On June 21, 1963, President John F. Kennedy, Vice President Lyndon B. Johnson, and Attorney General Robert F. Kennedy met with 250 leading American lawyers in the East Room of the White House to discuss the role lawyers could and should play in the deepening civil rights crisis. The nation recently had been shaken by television and news accounts of police-led violence against peaceful demonstrations led by Dr. Martin Luther King, Jr., and by the spectacle of U.S. Army intervention to enforce court orders requiring the University of Alabama to admit Black students against a defiant Governor Wallace. President Kennedy noted the special role that lawyers have played in the creation and maintenance of our constitutional system of government and the rule of law. The President, Vice President and Attorney General made a special appeal to the lawyers to mobilize the voice and work of the legal profession to support the struggle for civil rights in the nation. From this meeting, the National Lawyers’ Committee for Civil Rights Under Law was formed.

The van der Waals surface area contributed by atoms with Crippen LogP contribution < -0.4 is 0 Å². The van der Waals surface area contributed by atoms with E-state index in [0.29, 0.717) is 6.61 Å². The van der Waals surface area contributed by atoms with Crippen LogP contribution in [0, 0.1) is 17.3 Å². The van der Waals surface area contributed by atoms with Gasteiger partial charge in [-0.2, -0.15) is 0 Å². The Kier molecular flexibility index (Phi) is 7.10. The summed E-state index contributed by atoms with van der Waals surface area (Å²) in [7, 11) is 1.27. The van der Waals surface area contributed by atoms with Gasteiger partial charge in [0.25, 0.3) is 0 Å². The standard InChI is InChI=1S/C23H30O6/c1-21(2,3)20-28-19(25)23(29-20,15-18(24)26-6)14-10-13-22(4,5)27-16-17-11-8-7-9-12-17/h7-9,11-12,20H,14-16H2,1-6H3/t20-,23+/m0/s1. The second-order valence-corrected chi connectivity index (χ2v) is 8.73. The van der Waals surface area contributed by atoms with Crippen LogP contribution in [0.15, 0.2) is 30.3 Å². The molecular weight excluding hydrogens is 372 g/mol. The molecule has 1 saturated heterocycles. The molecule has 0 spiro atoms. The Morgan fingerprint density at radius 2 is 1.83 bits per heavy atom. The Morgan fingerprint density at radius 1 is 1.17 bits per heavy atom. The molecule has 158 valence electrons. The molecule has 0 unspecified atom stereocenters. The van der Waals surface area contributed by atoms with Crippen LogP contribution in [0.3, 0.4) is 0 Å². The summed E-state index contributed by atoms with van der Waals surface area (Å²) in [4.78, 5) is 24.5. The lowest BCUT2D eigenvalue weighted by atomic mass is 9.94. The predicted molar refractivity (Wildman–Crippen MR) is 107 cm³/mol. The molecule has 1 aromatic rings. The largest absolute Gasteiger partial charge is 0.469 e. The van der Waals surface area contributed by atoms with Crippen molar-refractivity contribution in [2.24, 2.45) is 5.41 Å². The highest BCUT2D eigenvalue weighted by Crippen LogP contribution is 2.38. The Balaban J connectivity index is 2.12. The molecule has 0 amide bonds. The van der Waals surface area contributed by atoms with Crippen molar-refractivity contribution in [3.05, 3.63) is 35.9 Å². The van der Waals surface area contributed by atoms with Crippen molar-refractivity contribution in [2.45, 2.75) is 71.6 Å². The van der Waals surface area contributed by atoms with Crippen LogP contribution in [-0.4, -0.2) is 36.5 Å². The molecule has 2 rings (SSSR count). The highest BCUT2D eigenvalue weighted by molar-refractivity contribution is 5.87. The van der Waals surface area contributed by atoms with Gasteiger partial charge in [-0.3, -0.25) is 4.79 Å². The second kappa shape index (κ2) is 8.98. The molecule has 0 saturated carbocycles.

The Lawyers’ Committee for Civil Rights Under Law of the Boston Bar Association was formed in 1968 in the midst of riots in Northern cities, the assassinations of Dr. Martin Luther King, Jr. and Senator Robert F. Kennedy, and the findings of the Kerner Commission report (concluding that the nation was “moving toward two societies, one black, one white – separate and unequal”). Funded with a grant from the Ford Foundation and contributions from major local law firms, the Committee became the first of eight local affiliates of the national Lawyers’ Committee for Civil Rights Under Law. President Kennedy’s vision of the legal profession mobilizing its tremendous resources to support peaceful progress in civil rights had come home to his birthplace.
In 1973, the Committee became the first pro bono project of the Boston Bar Association. It is the only Lawyers’ Committee in the nation affiliated with a major bar association. Although the Lawyers’ Committee separately incorporated and received its own 501(c)(3) tax-exempt status, it maintains strong ties with the Boston Bar Association.